content analysis of music lyrics in Mexican narcocorridos,
Human Development: child empathy, gay youth and identity, transgender identity, female African American adolescents, African American biography, teenage and young mothers in the U.K.,child and family development in the U.K., adolescent masculinity in Australia, retirement dilemmas of people with intellectual disabilities in Australia, interpersonal dating and intimacy relationships among the elderly, older people’s resilience in New Zealand, preschool children’s play environments at home
Social Sciences: wives of professional athletes, abused women, domestic violence, military
reserve families during wartime, date rape prevention, civic engagement in adolescents and
young adults, stress and leisure time activities, contemporary oral communication trends, race
relations in Detroit, incarcerated youth in Canada, juvenile correctional officers as advocates,
immigrant adolescents and language brokering, Latino youth perspectives on immigration,
adolescent leisure in Australian parks, religious affiliation in Canada, qualitative research in
career development literature, environmental psychologies, introversion in sociological field
research, sociopolitical analysis of being “at risk,” African American Hurricane Katrina survivors
and disaster resilience, former intercollegiate athletes’ sport identities, Finnish migration politics,
donor relationships with faith-based organizations in New Zealand, the role of the Virgin of
Guadalupe among the Mexican community of the San Joaquin Valley, occupational stress and
alcoholism in bar workers, adolescent preferences for reality TV programming
Business: human resource development, innovation project termination, service encounter
interaction strategies, corporate social responsibility policies, multicultural group work in
management, organizational values-based change methods, souvenir shopping in Switzerland,
Canadian businesswomen, product innovation teams in the Netherlands, English language
proficiency among professionals in Indonesia and Malaysia, financial crisis analysis,
human resource practices for knowledge asset management, trial-and-error learning in
organizations in Denmark, social entrepreneurship and institutional-organizational logics in
Europe, nonprofit organization involvement with urban community forestry, organizational
change management and relocation in the UK, employment experiences of people with bipolar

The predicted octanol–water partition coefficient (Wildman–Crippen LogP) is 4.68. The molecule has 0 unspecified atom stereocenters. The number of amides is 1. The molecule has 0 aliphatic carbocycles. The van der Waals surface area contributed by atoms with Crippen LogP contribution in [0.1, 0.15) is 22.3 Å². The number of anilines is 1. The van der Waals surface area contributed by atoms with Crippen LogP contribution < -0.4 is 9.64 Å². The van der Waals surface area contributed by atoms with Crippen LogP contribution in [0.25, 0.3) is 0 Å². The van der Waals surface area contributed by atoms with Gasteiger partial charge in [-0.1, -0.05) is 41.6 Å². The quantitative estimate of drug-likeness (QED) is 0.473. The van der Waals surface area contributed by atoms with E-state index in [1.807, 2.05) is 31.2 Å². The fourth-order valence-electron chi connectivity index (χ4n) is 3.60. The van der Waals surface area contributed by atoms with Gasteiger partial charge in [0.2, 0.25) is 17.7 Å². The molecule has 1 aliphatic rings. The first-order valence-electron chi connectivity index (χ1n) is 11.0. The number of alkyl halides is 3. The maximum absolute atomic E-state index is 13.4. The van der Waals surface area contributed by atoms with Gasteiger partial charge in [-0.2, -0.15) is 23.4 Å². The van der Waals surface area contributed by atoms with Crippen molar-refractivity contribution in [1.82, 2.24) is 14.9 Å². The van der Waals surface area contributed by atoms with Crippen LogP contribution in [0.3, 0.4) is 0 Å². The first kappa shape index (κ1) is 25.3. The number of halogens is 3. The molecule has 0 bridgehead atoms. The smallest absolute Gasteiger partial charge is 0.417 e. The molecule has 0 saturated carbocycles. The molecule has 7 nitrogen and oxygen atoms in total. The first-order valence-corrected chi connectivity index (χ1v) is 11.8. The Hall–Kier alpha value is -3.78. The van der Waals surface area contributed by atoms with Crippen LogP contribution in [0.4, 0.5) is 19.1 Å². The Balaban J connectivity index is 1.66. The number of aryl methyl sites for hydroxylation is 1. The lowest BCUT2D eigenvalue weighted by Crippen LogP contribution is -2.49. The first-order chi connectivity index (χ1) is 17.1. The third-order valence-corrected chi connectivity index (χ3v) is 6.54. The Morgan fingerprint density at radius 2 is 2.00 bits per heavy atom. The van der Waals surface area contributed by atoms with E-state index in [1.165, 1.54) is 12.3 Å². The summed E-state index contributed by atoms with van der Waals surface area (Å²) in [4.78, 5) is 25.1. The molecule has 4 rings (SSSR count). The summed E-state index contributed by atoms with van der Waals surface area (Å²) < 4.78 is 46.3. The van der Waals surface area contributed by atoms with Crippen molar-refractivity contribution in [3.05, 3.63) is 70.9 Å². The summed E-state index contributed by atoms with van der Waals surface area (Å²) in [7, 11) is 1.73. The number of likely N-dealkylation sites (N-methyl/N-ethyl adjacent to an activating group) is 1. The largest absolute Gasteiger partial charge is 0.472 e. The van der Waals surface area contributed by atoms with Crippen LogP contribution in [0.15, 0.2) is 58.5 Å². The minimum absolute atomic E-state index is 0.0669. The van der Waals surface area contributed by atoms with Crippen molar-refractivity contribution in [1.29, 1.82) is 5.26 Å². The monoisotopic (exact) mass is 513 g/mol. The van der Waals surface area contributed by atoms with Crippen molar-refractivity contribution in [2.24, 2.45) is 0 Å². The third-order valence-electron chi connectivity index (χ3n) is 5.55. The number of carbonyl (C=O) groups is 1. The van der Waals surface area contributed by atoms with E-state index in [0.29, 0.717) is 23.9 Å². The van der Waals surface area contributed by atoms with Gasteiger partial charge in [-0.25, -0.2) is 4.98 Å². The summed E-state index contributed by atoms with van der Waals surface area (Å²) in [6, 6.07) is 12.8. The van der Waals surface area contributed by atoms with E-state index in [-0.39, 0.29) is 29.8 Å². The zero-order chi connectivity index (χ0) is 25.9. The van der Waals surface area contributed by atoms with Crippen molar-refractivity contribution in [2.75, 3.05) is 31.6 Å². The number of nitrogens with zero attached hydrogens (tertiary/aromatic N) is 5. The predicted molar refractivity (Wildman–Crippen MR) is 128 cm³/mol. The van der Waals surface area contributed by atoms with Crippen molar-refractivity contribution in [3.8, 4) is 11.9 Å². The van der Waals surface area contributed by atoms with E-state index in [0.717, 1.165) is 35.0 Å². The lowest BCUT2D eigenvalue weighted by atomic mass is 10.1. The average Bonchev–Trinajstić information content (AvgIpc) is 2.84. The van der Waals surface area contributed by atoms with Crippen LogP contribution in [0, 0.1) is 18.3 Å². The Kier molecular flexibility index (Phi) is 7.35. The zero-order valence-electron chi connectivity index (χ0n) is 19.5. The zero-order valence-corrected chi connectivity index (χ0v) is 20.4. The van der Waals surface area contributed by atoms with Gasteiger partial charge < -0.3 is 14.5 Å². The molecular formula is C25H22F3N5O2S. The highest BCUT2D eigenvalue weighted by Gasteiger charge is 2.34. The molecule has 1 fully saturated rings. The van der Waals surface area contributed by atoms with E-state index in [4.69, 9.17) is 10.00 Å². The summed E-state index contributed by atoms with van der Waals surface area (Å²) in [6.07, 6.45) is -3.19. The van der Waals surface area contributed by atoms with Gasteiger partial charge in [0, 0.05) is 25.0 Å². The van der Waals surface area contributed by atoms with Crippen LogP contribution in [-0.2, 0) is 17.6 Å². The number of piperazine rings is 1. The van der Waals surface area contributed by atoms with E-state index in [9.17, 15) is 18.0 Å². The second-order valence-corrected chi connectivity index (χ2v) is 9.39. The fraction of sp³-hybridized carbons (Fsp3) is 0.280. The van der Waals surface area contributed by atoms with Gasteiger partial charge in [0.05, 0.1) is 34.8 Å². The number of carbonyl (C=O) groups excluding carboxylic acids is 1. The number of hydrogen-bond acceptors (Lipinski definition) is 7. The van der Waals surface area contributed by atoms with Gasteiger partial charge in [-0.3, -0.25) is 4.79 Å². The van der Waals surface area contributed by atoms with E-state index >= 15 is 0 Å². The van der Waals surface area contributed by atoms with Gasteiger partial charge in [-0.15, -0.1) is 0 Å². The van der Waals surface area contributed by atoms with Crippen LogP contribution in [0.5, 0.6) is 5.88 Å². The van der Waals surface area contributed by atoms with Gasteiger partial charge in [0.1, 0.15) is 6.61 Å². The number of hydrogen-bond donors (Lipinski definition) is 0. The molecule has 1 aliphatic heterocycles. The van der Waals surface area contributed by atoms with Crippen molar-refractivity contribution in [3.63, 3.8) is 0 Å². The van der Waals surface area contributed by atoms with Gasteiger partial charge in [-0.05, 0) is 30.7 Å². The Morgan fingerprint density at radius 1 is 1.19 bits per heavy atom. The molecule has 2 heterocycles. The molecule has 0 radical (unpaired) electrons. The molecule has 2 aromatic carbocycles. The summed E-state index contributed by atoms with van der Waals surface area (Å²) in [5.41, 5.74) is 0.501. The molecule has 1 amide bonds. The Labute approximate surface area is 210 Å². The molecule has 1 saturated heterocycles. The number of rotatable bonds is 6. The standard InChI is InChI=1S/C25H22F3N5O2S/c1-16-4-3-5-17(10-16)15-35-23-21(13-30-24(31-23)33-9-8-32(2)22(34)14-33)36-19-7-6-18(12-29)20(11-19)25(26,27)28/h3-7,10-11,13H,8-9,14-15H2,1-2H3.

disorder, young people’s perceptions and aspirations of future employment in Ghana, perceptions
of integrated testing strategies for hazard and risk assessment, participatory visual methods for
exploring organizational space, acculturation forecast models for apprentices and experts
Technology: the ethnography of technology, male resistance to women in technology, open
source software adoption, consumption values of technology, European retail barcode systems,
global organization use of social networking sites, digital document design, technical integration
scenarios in global supply chains, E2.0 (Enterprise 2.0) social software platform technology in
Australian business, effects of inducement prizes on technological innovation competitions,
electronic health record chart biopsies, virtual microscopy in human anatomy courses, technology
innovation in North American libraries, text mining methods for the analysis of large-scale
consultations submitted via the Internet in the UK, thematic synthesis in software engineering,
online dating and the use of technology for surveillance and risk management, interoperable
identity management for Kenyan government technology systems, end-user preferences for 3-D
mobile interactive navigation design
Government and Social Services: rural displaced worker assistance, heritage conservation of
England's National Trust, county administration in Sweden, the Great Lakes Water Quality
Agreement between Canada and the US, NASA telescope history, national forest policy in
Finland, Yukon intergovernmental communication, sanitation technology in third world